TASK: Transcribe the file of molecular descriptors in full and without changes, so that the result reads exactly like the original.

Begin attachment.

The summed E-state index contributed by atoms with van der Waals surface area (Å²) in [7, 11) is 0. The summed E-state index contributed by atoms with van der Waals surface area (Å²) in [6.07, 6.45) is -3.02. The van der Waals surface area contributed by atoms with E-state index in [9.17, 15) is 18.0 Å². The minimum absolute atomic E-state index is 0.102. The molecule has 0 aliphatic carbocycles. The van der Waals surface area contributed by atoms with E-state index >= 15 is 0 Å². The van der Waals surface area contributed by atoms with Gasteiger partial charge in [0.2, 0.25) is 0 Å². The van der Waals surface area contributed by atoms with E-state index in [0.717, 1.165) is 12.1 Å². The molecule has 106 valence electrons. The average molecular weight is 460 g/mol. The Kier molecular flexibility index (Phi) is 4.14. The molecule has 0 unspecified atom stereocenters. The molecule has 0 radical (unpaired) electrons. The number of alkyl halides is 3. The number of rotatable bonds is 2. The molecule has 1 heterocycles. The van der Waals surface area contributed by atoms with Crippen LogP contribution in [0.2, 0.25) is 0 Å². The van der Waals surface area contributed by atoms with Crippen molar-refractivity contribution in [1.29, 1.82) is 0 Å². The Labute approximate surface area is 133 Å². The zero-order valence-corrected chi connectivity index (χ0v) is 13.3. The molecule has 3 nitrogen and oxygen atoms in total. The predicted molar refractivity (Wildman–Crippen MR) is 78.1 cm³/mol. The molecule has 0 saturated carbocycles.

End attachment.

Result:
The summed E-state index contributed by atoms with van der Waals surface area (Å²) in [7, 11) is 0. The summed E-state index contributed by atoms with van der Waals surface area (Å²) in [6.07, 6.45) is -3.02. The van der Waals surface area contributed by atoms with E-state index in [9.17, 15) is 18.0 Å². The minimum absolute atomic E-state index is 0.102. The molecule has 0 aliphatic carbocycles. The van der Waals surface area contributed by atoms with E-state index >= 15 is 0 Å². The van der Waals surface area contributed by atoms with Gasteiger partial charge in [0.2, 0.25) is 0 Å². The van der Waals surface area contributed by atoms with E-state index in [0.717, 1.165) is 12.1 Å². The molecule has 106 valence electrons. The average molecular weight is 460 g/mol. The Kier molecular flexibility index (Phi) is 4.14. The molecule has 0 unspecified atom stereocenters. The molecule has 0 radical (unpaired) electrons. The number of alkyl halides is 3. The number of rotatable bonds is 2. The molecule has 1 heterocycles. The van der Waals surface area contributed by atoms with Crippen LogP contribution in [0.2, 0.25) is 0 Å². The van der Waals surface area contributed by atoms with Crippen molar-refractivity contribution in [1.29, 1.82) is 0 Å². The Labute approximate surface area is 133 Å². The zero-order valence-corrected chi connectivity index (χ0v) is 13.3. The molecule has 3 nitrogen and oxygen atoms in total. The predicted molar refractivity (Wildman–Crippen MR) is 78.1 cm³/mol. The molecule has 0 saturated carbocycles.